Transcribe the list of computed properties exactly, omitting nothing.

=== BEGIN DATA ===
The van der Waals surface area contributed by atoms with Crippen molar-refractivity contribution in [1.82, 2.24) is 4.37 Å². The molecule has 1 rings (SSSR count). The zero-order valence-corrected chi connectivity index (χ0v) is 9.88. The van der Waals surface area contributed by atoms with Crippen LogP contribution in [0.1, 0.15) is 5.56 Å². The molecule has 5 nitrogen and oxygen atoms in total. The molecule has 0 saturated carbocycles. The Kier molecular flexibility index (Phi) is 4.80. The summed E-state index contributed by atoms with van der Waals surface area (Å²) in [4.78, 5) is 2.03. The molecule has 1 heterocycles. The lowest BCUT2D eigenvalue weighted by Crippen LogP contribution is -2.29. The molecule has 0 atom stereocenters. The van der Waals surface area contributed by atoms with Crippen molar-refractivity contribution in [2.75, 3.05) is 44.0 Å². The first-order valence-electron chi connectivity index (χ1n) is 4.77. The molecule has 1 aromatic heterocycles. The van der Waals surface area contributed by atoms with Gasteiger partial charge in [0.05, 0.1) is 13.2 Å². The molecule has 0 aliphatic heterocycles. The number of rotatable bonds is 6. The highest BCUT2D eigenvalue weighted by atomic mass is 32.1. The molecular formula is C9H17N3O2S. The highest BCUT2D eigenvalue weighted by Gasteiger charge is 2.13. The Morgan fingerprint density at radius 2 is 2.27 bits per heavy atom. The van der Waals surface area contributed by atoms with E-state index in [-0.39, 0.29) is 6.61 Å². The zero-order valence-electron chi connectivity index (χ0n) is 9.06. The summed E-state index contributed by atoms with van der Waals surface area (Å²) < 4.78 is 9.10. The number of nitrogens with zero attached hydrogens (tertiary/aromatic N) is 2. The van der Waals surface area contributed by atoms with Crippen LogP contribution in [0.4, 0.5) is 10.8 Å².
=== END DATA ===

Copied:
The van der Waals surface area contributed by atoms with Crippen molar-refractivity contribution in [1.82, 2.24) is 4.37 Å². The molecule has 1 rings (SSSR count). The zero-order valence-corrected chi connectivity index (χ0v) is 9.88. The van der Waals surface area contributed by atoms with Crippen LogP contribution in [0.1, 0.15) is 5.56 Å². The molecule has 5 nitrogen and oxygen atoms in total. The molecule has 0 saturated carbocycles. The Kier molecular flexibility index (Phi) is 4.80. The summed E-state index contributed by atoms with van der Waals surface area (Å²) in [4.78, 5) is 2.03. The molecule has 1 heterocycles. The lowest BCUT2D eigenvalue weighted by Crippen LogP contribution is -2.29. The molecule has 0 atom stereocenters. The van der Waals surface area contributed by atoms with Crippen molar-refractivity contribution in [2.75, 3.05) is 44.0 Å². The first-order valence-electron chi connectivity index (χ1n) is 4.77. The molecule has 1 aromatic heterocycles. The van der Waals surface area contributed by atoms with Gasteiger partial charge in [0.05, 0.1) is 13.2 Å². The molecule has 0 aliphatic heterocycles. The number of rotatable bonds is 6. The highest BCUT2D eigenvalue weighted by atomic mass is 32.1. The molecular formula is C9H17N3O2S. The highest BCUT2D eigenvalue weighted by Gasteiger charge is 2.13. The Morgan fingerprint density at radius 2 is 2.27 bits per heavy atom. The van der Waals surface area contributed by atoms with E-state index in [-0.39, 0.29) is 6.61 Å². The zero-order valence-electron chi connectivity index (χ0n) is 9.06. The summed E-state index contributed by atoms with van der Waals surface area (Å²) < 4.78 is 9.10. The number of nitrogens with zero attached hydrogens (tertiary/aromatic N) is 2. The van der Waals surface area contributed by atoms with Crippen LogP contribution in [0.4, 0.5) is 10.8 Å².